Paula G

It is Mother’s Day and my daughters just told me how much they have learned from my illness and thanked me for being the mother I was to them. This is 8 years after my husband divorced me when they were 14 and 16 due to my first real mania after 25 years of being misdiagnosed with only depression. Neither I nor my husband had any idea of what behavior could be caused by mania.

I kept my depressions hidden and was the active suburban mom. My hypomania showed in increased enthusiasm, projects, lack of sleep, but never severe misbehavior. My husband’s response to keep me from living at home with my children and try to convince them that I was not capable of being their mother had a bewildering effect upon them, and caused me pain you cannot imagine. It took many years for our relationships to be restored.

I am now well into my recovery and they know how hard it has been and that I was treated unfairly. But one of the things my daughter mentioned was that now she and her sister know the symptoms and she quoted from the ad from the campaign you have running to increase awareness of mental illness among men. She said, “Even people like …(some star athlete I can’t remember) can get this and 1 out of 4 people have it. They are concerned that their older sister has it, whereas my ex-husband will not even acknowledge that possibility.

Through the long hard road to recovery, they have learned that I am not dangerous, bizarre, scary, or incapable of being their mother as they were told. In fact, up until the time I became seriously ill, I did a good job in spite of battling my illness and being in an un-supportive marriage. Motherhood is not easy and is especially difficult when you have any kind of illness.

I just wanted you to know that your efforts to educate and increase awareness about mental illness are helping my children understand me, and everyone else with mental illness. That means so much to me. You are impacting families and helping them learn to love and support one another, while they become more compassionate people. I thank you deeply for that. It means so much.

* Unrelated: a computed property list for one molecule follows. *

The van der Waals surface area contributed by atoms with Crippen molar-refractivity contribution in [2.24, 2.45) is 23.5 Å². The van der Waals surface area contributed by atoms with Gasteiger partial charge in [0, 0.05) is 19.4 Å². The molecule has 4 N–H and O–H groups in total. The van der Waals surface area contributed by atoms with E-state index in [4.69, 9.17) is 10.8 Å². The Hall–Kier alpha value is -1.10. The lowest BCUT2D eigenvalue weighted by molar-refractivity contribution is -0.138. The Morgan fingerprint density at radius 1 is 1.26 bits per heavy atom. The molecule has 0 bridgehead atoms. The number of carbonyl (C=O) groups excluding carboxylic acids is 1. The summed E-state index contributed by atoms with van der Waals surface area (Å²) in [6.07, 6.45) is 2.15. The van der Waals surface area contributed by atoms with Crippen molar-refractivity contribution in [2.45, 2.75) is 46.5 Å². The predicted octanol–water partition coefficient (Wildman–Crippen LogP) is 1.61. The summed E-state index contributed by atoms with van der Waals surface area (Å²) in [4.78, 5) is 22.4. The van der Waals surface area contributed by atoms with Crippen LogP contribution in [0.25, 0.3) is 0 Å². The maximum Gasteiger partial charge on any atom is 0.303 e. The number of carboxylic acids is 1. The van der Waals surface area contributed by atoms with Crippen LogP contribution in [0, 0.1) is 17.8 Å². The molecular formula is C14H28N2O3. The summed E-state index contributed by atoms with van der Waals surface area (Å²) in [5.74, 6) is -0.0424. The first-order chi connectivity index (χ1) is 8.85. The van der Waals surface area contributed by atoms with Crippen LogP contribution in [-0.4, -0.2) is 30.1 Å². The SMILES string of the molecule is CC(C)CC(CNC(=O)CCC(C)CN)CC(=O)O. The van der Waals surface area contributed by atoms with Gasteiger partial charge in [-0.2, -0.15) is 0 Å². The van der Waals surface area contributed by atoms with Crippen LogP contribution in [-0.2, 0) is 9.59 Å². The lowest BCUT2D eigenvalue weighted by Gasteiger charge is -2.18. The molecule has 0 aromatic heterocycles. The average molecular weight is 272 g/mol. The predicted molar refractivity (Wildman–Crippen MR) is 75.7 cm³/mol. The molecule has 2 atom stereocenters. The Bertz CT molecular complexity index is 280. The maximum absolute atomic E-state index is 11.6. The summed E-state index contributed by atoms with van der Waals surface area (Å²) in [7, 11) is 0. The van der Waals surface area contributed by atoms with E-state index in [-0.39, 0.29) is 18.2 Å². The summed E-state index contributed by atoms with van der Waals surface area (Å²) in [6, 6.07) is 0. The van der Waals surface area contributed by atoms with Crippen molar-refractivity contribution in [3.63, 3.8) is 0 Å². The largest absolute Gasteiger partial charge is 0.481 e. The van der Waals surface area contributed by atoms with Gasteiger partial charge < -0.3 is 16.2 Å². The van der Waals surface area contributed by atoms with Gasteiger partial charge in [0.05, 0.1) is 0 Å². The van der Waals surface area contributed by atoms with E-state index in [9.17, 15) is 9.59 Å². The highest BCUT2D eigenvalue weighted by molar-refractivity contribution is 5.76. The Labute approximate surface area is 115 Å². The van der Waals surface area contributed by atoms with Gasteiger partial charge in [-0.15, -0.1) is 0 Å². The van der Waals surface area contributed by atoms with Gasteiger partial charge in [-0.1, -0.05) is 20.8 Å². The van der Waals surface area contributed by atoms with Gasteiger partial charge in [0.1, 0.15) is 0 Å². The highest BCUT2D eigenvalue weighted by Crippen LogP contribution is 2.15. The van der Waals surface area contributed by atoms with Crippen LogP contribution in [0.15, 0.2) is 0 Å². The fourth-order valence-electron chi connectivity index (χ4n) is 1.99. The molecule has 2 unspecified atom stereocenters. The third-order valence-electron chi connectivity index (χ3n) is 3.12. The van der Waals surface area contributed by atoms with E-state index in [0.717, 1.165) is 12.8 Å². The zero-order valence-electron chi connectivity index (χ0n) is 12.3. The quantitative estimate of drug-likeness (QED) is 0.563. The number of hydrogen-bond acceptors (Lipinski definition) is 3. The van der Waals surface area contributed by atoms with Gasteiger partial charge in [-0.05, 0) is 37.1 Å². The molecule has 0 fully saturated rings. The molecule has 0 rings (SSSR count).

After 8 years of pain and struggle, I have been affirmed by my children as they expressed their love for me, and I start a full-time job tomorrow that is just right for me. Not what I was educated for, or the salary I made in the past, but good, honest work that is not too stressful, so I can continue to maintain wellness. I will never be wealthy or have material luxuries, but I have wonderful daughters all graduating from college and making it on their own.

Thank you again for helping them see that their family situation was not so out of the ordinary, or anything to be ashamed of. What you are doing is so very important in ending the shame and stigma that come with mental illness and for the family members that are painfully affected by it, often times in silent isolation. My goal is to promote advocacy and ministry to families with mental health needs within the church and create church outreach to the community. I am very glad to have BC2M as a reference in this endeavor.

No family should have to hide in shame in order to feel accepted in a community that should be demonstrating the compassion of God. My vision is that one day, people with mental illness will be eager to come to church because they know it is a safe haven of understanding, love and practical help in time of need, instead of being afraid of being misjudged, met with suspicion and mistrust, or just totally ignored out of ignorance. Or worse, being blamed for their own illness, which creates unimaginable suffering for all, and may very well prove to be fatal. Thank you again for being a voice for those that may be too ill to speak and a blessing to children with mentally ill parents.

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